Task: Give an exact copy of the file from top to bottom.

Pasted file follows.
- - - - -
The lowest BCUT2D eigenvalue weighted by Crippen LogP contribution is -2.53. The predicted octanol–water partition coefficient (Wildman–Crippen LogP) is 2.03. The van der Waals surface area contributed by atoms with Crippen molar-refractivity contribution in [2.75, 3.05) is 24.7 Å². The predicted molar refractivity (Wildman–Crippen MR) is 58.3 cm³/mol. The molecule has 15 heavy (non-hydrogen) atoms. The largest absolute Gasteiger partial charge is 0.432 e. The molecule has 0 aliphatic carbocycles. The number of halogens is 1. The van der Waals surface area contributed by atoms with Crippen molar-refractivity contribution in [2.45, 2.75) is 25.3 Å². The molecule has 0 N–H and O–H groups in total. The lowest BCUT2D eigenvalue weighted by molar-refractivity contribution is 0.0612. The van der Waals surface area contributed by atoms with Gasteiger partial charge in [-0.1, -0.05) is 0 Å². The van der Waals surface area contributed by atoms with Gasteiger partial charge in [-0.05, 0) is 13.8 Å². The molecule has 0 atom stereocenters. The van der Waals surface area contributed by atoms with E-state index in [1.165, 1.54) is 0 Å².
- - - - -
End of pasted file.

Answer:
The lowest BCUT2D eigenvalue weighted by Crippen LogP contribution is -2.53. The predicted octanol–water partition coefficient (Wildman–Crippen LogP) is 2.03. The van der Waals surface area contributed by atoms with Crippen molar-refractivity contribution in [2.75, 3.05) is 24.7 Å². The predicted molar refractivity (Wildman–Crippen MR) is 58.3 cm³/mol. The molecule has 15 heavy (non-hydrogen) atoms. The largest absolute Gasteiger partial charge is 0.432 e. The molecule has 0 aliphatic carbocycles. The number of halogens is 1. The van der Waals surface area contributed by atoms with Crippen molar-refractivity contribution in [2.45, 2.75) is 25.3 Å². The molecule has 0 N–H and O–H groups in total. The lowest BCUT2D eigenvalue weighted by molar-refractivity contribution is 0.0612. The van der Waals surface area contributed by atoms with Gasteiger partial charge in [-0.1, -0.05) is 0 Å². The van der Waals surface area contributed by atoms with Gasteiger partial charge in [-0.05, 0) is 13.8 Å². The molecule has 0 atom stereocenters. The van der Waals surface area contributed by atoms with E-state index in [1.165, 1.54) is 0 Å².